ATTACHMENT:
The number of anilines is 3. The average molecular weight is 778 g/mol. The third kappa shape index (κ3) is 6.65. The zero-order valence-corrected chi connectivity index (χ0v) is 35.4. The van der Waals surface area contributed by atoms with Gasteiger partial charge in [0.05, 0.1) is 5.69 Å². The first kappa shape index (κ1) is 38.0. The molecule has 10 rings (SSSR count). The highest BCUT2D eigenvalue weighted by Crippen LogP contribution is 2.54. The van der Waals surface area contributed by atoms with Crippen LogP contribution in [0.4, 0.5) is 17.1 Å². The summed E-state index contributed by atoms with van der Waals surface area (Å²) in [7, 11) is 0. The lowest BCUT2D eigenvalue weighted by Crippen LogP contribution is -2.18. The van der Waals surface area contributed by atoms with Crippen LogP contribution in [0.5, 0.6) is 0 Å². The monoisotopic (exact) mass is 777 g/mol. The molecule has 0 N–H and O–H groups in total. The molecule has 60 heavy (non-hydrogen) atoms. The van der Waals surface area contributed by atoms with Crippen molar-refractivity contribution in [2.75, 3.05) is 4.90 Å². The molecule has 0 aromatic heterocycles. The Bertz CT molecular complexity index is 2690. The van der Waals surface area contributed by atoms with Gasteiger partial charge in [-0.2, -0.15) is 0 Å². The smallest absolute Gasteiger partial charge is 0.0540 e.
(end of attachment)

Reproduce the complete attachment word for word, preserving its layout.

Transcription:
The number of anilines is 3. The average molecular weight is 778 g/mol. The third kappa shape index (κ3) is 6.65. The zero-order valence-corrected chi connectivity index (χ0v) is 35.4. The van der Waals surface area contributed by atoms with Gasteiger partial charge in [0.05, 0.1) is 5.69 Å². The first kappa shape index (κ1) is 38.0. The molecule has 10 rings (SSSR count). The highest BCUT2D eigenvalue weighted by Crippen LogP contribution is 2.54. The van der Waals surface area contributed by atoms with Crippen LogP contribution in [0.4, 0.5) is 17.1 Å². The summed E-state index contributed by atoms with van der Waals surface area (Å²) in [7, 11) is 0. The lowest BCUT2D eigenvalue weighted by Crippen LogP contribution is -2.18. The van der Waals surface area contributed by atoms with Crippen LogP contribution in [0.5, 0.6) is 0 Å². The monoisotopic (exact) mass is 777 g/mol. The molecule has 0 N–H and O–H groups in total. The molecule has 60 heavy (non-hydrogen) atoms. The van der Waals surface area contributed by atoms with Crippen molar-refractivity contribution in [2.75, 3.05) is 4.90 Å². The molecule has 0 aromatic heterocycles. The Bertz CT molecular complexity index is 2690. The van der Waals surface area contributed by atoms with Gasteiger partial charge in [-0.2, -0.15) is 0 Å². The smallest absolute Gasteiger partial charge is 0.0540 e.